There are few people living today who have not heard of Wolfgang Amadeus Mozart. His music is undoubtedly brilliant, and 250 years later it still remains present in many forms of our media – Hollywood movies, television advertisements and even cell phone ring tones.
A key “differentiator” of Mozart’s lasting genius was the diversity of his work. Arguably, there have been few composers who were more versatile than Mozart. He wrote music in nearly every form conceivable – songs, sonatas, operas, symphonies.
It has been documented that his artistic diversity in part came from his openness to varied cultures, ideas and experiences gained while traveling around Europe throughout his short life.
But what does Mozart have to do with the business world and global companies today? I believe the “platform” of Mozart’s brilliance — his openness to learn from others and their diverse experiences — is a useful framework when considering the elements that make up a great company culture – openness to versatility and inclusion.
The ability to attract, retain and engage the very best talent from a broad spectrum of demographics is crucial for companies to compete and succeed today. At LSI, we have a vibrant, diverse workforce, and I consider myself very fortunate to be part of a company that embraces and encourages diversity. Embracing diversity clearly creates competitive advantage; for the past two years, LSI has been recognized as one of the Top 100 Global Innovators as measured by patent-related metrics.
Elephants, Epidemics and Innovation
Studies support this connection and demonstrate that a diverse workforce can positively impact the bottom line. It also promotes and nurtures an atmosphere of innovation and productivity – two key ingredients that contribute to a company’s profitability. The book, “The Medici Effect: What Elephants and Epidemics Can Teach Us About Innovation” by Frans Johansson does a good job of making the case that diversity in our workforce is a fundamental element of breakthrough innovation and creativity. Johansson’s book is worth a quick read.
Let’s look at it another way. Employers who hire people of differing racial, ethnic and gender backgrounds stand a better chance of grabbing larger market share because they are, essentially, reflecting the makeup of their consumer base. In other words, their workers are a reflection of the customers they serve or want to attract.
By tapping into a diverse pool of candidates, a company has a much better chance of drawing in the best and brightest. I’ve found this to be the case time and again here at LSI. We deliberately pursue potential employees who have varying backgrounds, knowing that this increases our odds of ending up with the “cream of the crop.”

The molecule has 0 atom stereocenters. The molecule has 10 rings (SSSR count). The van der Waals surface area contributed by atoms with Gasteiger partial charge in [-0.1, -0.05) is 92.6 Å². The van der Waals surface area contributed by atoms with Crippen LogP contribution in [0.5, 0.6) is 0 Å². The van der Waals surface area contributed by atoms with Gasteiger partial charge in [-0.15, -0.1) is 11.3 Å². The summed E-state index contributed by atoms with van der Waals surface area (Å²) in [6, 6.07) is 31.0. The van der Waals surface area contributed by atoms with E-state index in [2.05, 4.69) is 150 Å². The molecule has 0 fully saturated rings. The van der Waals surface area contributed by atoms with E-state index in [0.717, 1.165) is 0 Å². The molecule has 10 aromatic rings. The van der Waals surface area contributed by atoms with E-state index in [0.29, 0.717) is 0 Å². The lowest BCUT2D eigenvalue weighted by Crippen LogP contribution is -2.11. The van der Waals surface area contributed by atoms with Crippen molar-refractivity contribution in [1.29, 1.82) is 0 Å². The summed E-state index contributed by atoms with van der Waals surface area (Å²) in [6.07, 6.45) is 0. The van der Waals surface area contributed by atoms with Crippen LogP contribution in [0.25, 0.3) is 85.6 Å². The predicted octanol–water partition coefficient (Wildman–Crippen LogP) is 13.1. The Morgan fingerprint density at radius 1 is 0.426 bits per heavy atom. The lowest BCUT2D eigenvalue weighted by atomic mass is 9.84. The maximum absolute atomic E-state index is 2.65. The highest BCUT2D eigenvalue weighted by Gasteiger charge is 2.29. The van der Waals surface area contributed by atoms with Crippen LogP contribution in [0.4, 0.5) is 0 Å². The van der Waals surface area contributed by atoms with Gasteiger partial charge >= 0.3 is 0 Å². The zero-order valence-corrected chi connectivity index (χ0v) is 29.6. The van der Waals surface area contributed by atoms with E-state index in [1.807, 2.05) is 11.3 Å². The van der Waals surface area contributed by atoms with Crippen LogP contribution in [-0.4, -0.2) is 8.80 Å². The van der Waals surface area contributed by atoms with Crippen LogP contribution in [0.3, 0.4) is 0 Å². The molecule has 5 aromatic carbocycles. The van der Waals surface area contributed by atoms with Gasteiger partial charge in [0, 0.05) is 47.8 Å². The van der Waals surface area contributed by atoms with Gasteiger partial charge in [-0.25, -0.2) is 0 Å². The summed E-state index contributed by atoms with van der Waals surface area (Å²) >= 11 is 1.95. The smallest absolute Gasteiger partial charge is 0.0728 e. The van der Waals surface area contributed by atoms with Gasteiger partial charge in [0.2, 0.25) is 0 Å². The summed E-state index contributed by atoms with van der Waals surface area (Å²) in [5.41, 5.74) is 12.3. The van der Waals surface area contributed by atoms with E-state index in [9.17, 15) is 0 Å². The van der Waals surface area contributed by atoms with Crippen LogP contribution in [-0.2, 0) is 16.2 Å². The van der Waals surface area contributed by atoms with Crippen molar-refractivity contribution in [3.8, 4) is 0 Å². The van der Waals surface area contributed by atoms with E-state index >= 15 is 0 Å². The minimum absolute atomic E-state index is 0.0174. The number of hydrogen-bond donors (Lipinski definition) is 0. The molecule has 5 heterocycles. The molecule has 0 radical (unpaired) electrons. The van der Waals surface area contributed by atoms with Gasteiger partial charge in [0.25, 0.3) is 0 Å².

From an employee’s perspective, job hunters are inclined to seek out companies that treat their workers fairly, regardless of ethnicity, race or gender. They know that these employers foster a progressive work atmosphere that, in turn, boosts employee morale and encourages employees to work more efficiently and responsively. Who wouldn’t want to work for that type of employer?
So how do you create an environment that embraces diversity? It starts with leaders who role model a culture that values different opinions and experiences. For example, at LSI we work hard to put our executives in front of employees on a regular basis to have transparent and candid dialogue about our company and our culture. In these sessions, we encourage our employees to question and challenge our executives in an “unconstrained” but objective way. Diverse opinions and experiences matter.
Our workforce also reflects the generational side of diversity. With people living longer and retiring later, we have employees from several generations working together. Representatives from each generation bring with them their own distinct work habits, technological outlooks and customs. Respecting and taking advantage of what each generation brings to the table further strengthens a company’s chances for success.
An unknown author once said, “Diversity is the one true thing we all have in common. Celebrate it every day.” And if done well, possibly someday there will be a “ring tone” that memorializes our work.